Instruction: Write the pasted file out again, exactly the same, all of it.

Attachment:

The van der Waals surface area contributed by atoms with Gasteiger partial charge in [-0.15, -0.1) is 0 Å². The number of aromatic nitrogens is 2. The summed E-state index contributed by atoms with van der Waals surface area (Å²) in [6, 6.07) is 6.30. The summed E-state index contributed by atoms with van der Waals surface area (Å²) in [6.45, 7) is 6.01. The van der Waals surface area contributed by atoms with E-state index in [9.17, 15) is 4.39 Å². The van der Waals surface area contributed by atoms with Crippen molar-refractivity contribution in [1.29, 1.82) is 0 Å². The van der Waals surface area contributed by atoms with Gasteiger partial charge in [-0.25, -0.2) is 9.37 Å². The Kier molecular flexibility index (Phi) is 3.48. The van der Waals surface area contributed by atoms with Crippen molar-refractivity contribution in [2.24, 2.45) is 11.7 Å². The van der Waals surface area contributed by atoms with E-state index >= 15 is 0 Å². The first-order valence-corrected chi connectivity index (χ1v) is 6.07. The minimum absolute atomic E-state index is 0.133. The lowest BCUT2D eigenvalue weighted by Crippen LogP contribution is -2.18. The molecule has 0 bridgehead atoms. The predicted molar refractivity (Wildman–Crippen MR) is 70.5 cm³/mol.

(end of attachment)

The van der Waals surface area contributed by atoms with Gasteiger partial charge in [-0.15, -0.1) is 0 Å². The number of aromatic nitrogens is 2. The summed E-state index contributed by atoms with van der Waals surface area (Å²) in [6, 6.07) is 6.30. The summed E-state index contributed by atoms with van der Waals surface area (Å²) in [6.45, 7) is 6.01. The van der Waals surface area contributed by atoms with E-state index in [9.17, 15) is 4.39 Å². The van der Waals surface area contributed by atoms with Crippen molar-refractivity contribution in [1.29, 1.82) is 0 Å². The van der Waals surface area contributed by atoms with Gasteiger partial charge in [-0.25, -0.2) is 9.37 Å². The Kier molecular flexibility index (Phi) is 3.48. The van der Waals surface area contributed by atoms with Crippen molar-refractivity contribution in [2.24, 2.45) is 11.7 Å². The van der Waals surface area contributed by atoms with E-state index >= 15 is 0 Å². The first-order valence-corrected chi connectivity index (χ1v) is 6.07. The minimum absolute atomic E-state index is 0.133. The lowest BCUT2D eigenvalue weighted by Crippen LogP contribution is -2.18. The molecule has 0 bridgehead atoms. The predicted molar refractivity (Wildman–Crippen MR) is 70.5 cm³/mol.